For a long time, yeast was touted as a kind of super-food. As a living organism, the claims boasted, it could help increase vitality, eliminate fatigue and cure any number of ailments. After all, look what it's done for bread. Unfortunately, none of the claims were demonstrated (except for the bread part).
Nonetheless, yeast became a popular nutritional supplement long before the current glut of such products. People would consume yeast, along with cod liver oil, as a sort of "multivitamin" supplement. As is the case with most supplements, the hype far outstripped reality. Yeast--in all of its thousands of varieties--is nothing more than a one-celled fungus.
We see it most often as baker's or brewer's yeast. The former is what we use for making bread, and it is quite nutritious. One tablespoon of the dried yeast has just 23 calories and 3 grams of protein but surprisingly high levels of iron, phosphorus and B vitamins. However, when taken as a supplement, live baker's yeast can cause intestinal gas. And if it isn't rendered "inactive" by cooking (as it would be in baking bread), it can actually rob your body of thiamine. (This seems to happen because the yeast cells gobble up most of the thiamine for themselves and don't release it back into the bloodstream.) Yeast supplements normally sold in health-food stores are inactive and non-fermenting.
Brewer's yeast, which is left over in the process of making beer, is an inactive form of yeast that has already been killed off by heating. By itself, it is almost too bitter to eat and must undergo a special "de-bittering" process to make it palatable. Supplements labeled "nutritional" or "primary" yeast are much easier to get down. They vary in nutrients, depending on whether they've been fortified with vitamins; a tablespoon of plain, unfortified brewer's yeast has 28 calories, 3 to 4 grams of protein, the entire recommended daily allowance for thiamine, 25% of the RDA for riboflavin and about 20% of the RDA for niacin. It is also rich in chromium.
Some supplemental yeast varieties are "super-fortified"; these contain five to 10 times the recommended daily allowance for certain vitamins, as well as digestive enzymes--and other substances that haven't been shown to have any useful purpose.
One specific drawback of yeast supplements is that they contain a substance called purine, which may actually be responsible for the development of gout in people at high risk for that painful condition.
It's hard to imagine why anybody would need yeast supplements. The vitamins they contain are readily available in meat, poultry, grains, fruits and vegetables. Most people already consume more than enough protein. And yeast supplements contribute nothing to fiber intake or the sheer pleasure of eating real food. If you feel that your diet needs supplementation, a multivitamin is a more reliable source of nutrients.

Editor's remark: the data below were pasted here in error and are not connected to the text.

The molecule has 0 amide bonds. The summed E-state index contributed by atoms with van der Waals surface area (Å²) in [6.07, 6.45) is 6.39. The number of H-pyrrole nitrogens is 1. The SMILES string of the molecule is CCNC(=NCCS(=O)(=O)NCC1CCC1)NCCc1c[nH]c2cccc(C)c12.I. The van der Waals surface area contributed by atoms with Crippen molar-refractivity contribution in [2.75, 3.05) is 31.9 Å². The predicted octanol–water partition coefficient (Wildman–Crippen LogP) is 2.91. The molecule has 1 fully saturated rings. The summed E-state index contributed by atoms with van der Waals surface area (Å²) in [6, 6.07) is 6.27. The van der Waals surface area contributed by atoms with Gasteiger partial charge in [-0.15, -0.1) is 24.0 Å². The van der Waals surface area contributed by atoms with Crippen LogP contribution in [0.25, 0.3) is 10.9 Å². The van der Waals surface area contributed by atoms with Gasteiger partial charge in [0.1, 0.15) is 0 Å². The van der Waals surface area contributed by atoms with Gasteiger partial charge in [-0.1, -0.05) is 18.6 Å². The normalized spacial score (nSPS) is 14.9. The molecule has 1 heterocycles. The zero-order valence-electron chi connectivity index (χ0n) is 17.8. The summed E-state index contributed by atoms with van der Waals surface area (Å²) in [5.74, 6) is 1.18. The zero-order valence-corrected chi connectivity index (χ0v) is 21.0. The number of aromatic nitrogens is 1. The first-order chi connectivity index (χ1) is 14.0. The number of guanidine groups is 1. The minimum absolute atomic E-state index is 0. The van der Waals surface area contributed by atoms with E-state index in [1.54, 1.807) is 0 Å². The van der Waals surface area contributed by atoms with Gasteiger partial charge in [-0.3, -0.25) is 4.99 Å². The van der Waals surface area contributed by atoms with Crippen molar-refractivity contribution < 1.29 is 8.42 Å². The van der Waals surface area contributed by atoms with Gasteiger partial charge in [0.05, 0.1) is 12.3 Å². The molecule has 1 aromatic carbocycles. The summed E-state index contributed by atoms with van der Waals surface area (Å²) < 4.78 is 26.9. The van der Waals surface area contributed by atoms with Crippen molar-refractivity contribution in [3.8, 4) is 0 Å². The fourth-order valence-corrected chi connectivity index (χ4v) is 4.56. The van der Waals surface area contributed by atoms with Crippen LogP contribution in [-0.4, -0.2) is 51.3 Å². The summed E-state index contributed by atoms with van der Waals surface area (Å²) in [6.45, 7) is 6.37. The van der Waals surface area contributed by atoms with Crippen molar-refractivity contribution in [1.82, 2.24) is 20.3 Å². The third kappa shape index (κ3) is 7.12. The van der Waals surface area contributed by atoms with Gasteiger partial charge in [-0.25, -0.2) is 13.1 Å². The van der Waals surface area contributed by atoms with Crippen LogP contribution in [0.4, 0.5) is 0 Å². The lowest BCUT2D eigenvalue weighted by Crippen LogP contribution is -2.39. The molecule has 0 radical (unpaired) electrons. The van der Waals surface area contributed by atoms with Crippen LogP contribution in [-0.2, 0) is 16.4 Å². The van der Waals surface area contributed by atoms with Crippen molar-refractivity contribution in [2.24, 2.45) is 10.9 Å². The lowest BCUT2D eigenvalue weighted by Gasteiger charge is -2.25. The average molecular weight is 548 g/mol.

So forget the myth of yeast's magic.
At the other extreme, though, are individuals who believe we should avoid yeast. They maintain that excess yeast (and sugar) in the diet causes an overgrowth of the fungus Candida albicans, which can lead to suppression of the immune system and a predisposition to such disorders as depression, hyperactivity, upset stomach, premenstrual syndrome, rheumatoid arthritis, cancer, multiple sclerosis and even AIDS. Their claims haven't been borne out by good scientific studies.
Candida, in fact, is a widespread human and animal yeast that lives primarily in the mouth, throat, intestines and vagina. Vaginal yeast infections are not uncommon in women; more widespread infection is also frequently seen in people who are already extremely ill or on long-term antibiotic therapy.
However, for most individuals, even a serious overgrowth of Candida is not a problem that requires any particular treatment or lifestyle modification. Nonetheless, there are those who say that the "prescription" is the elimination of all sugar and yeast, as well as processed (even frozen) foods. Of course, they would also suggest that you install air filters to create "safe rooms," give up cosmetics and other products that contain petrochemicals, and take anti-fungal drugs. Unfortunately, such therapies may be a waste of time, energy and hope. To make matters worse, some anti-fungal drugs can have serious negative side effects.
So, fellow consumers, save your money. Yeast is neither all good nor all bad. It is certainly not a wonder drug, but it's also not something you need to avoid.
If you do buy yeast, buy the active variety, and incorporate it into a loaf or two of homemade, whole-grain bread. The nutritional value will be much greater, and the kneading process is a sure-fire stress reducer.
Dr. Sheldon Margen is a professor of public health at UC Berkeley; Dale A. Ogar is managing editor of the UC Berkeley Wellness Letter. Send questions to Dale Ogar, School of Public Health, UC Berkeley, Berkeley, CA 94720-7360, or e-mail to firstname.lastname@example.org. Eating Smart appears the second and fourth Mondays of the month.